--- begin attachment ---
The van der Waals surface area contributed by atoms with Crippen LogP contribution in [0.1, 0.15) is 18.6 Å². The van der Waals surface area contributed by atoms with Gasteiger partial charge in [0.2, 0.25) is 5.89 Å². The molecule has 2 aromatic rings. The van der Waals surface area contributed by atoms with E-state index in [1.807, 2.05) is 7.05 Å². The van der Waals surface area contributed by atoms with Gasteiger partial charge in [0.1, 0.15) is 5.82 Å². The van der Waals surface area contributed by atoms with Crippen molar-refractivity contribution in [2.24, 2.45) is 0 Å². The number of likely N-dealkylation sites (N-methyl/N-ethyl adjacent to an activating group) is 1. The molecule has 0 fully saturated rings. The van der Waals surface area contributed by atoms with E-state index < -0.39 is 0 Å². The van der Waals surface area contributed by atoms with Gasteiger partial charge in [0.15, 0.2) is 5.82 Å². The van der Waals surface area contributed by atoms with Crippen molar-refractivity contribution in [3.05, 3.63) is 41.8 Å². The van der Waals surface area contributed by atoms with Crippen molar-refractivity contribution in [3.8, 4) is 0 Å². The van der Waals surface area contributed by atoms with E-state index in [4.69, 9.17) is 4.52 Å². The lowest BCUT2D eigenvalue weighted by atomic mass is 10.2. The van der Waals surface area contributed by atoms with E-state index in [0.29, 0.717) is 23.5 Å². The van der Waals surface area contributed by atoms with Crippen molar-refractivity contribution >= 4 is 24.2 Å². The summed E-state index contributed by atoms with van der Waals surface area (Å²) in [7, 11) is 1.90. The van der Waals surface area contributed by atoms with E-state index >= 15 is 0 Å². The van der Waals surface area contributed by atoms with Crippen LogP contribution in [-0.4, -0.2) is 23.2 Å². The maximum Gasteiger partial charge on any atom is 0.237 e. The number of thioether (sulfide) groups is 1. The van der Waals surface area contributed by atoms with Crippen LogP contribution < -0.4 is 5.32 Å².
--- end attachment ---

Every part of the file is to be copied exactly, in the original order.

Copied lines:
The van der Waals surface area contributed by atoms with Crippen LogP contribution in [0.1, 0.15) is 18.6 Å². The van der Waals surface area contributed by atoms with Gasteiger partial charge in [0.2, 0.25) is 5.89 Å². The molecule has 2 aromatic rings. The van der Waals surface area contributed by atoms with E-state index in [1.807, 2.05) is 7.05 Å². The van der Waals surface area contributed by atoms with Gasteiger partial charge in [0.1, 0.15) is 5.82 Å². The van der Waals surface area contributed by atoms with Crippen molar-refractivity contribution in [2.24, 2.45) is 0 Å². The number of likely N-dealkylation sites (N-methyl/N-ethyl adjacent to an activating group) is 1. The molecule has 0 fully saturated rings. The van der Waals surface area contributed by atoms with E-state index < -0.39 is 0 Å². The van der Waals surface area contributed by atoms with Gasteiger partial charge in [0.15, 0.2) is 5.82 Å². The van der Waals surface area contributed by atoms with Crippen molar-refractivity contribution in [3.05, 3.63) is 41.8 Å². The van der Waals surface area contributed by atoms with Crippen molar-refractivity contribution in [3.8, 4) is 0 Å². The van der Waals surface area contributed by atoms with E-state index in [4.69, 9.17) is 4.52 Å². The lowest BCUT2D eigenvalue weighted by atomic mass is 10.2. The van der Waals surface area contributed by atoms with E-state index in [0.29, 0.717) is 23.5 Å². The van der Waals surface area contributed by atoms with Crippen molar-refractivity contribution >= 4 is 24.2 Å². The summed E-state index contributed by atoms with van der Waals surface area (Å²) in [7, 11) is 1.90. The van der Waals surface area contributed by atoms with E-state index >= 15 is 0 Å². The van der Waals surface area contributed by atoms with Crippen LogP contribution in [-0.4, -0.2) is 23.2 Å². The maximum Gasteiger partial charge on any atom is 0.237 e. The number of thioether (sulfide) groups is 1. The van der Waals surface area contributed by atoms with Crippen LogP contribution < -0.4 is 5.32 Å².